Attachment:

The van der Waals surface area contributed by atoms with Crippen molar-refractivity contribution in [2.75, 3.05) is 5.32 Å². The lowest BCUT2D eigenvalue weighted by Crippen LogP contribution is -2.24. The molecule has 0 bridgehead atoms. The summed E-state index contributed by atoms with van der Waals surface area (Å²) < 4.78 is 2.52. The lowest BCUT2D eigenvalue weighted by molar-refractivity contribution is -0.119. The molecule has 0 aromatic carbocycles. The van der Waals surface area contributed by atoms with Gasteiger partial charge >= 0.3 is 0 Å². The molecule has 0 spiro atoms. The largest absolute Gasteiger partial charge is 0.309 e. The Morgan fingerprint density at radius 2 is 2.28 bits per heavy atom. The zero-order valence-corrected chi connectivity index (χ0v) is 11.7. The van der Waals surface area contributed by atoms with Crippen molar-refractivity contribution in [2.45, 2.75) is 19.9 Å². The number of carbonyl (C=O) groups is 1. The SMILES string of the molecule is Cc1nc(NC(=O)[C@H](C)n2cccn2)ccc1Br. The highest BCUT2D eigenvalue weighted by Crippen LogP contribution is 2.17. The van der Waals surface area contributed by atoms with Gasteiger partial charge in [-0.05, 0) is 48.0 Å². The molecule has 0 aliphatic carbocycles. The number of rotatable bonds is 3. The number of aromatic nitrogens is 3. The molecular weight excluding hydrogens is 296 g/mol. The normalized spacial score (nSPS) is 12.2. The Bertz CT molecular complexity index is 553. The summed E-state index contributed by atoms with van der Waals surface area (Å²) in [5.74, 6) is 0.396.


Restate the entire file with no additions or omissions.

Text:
The van der Waals surface area contributed by atoms with Crippen molar-refractivity contribution in [2.75, 3.05) is 5.32 Å². The lowest BCUT2D eigenvalue weighted by Crippen LogP contribution is -2.24. The molecule has 0 bridgehead atoms. The summed E-state index contributed by atoms with van der Waals surface area (Å²) < 4.78 is 2.52. The lowest BCUT2D eigenvalue weighted by molar-refractivity contribution is -0.119. The molecule has 0 aromatic carbocycles. The van der Waals surface area contributed by atoms with Gasteiger partial charge >= 0.3 is 0 Å². The molecule has 0 spiro atoms. The largest absolute Gasteiger partial charge is 0.309 e. The Morgan fingerprint density at radius 2 is 2.28 bits per heavy atom. The zero-order valence-corrected chi connectivity index (χ0v) is 11.7. The van der Waals surface area contributed by atoms with Crippen molar-refractivity contribution in [2.45, 2.75) is 19.9 Å². The number of carbonyl (C=O) groups is 1. The SMILES string of the molecule is Cc1nc(NC(=O)[C@H](C)n2cccn2)ccc1Br. The highest BCUT2D eigenvalue weighted by Crippen LogP contribution is 2.17. The van der Waals surface area contributed by atoms with Gasteiger partial charge in [-0.05, 0) is 48.0 Å². The molecule has 0 aliphatic carbocycles. The number of rotatable bonds is 3. The number of aromatic nitrogens is 3. The molecular weight excluding hydrogens is 296 g/mol. The normalized spacial score (nSPS) is 12.2. The Bertz CT molecular complexity index is 553. The summed E-state index contributed by atoms with van der Waals surface area (Å²) in [5.74, 6) is 0.396.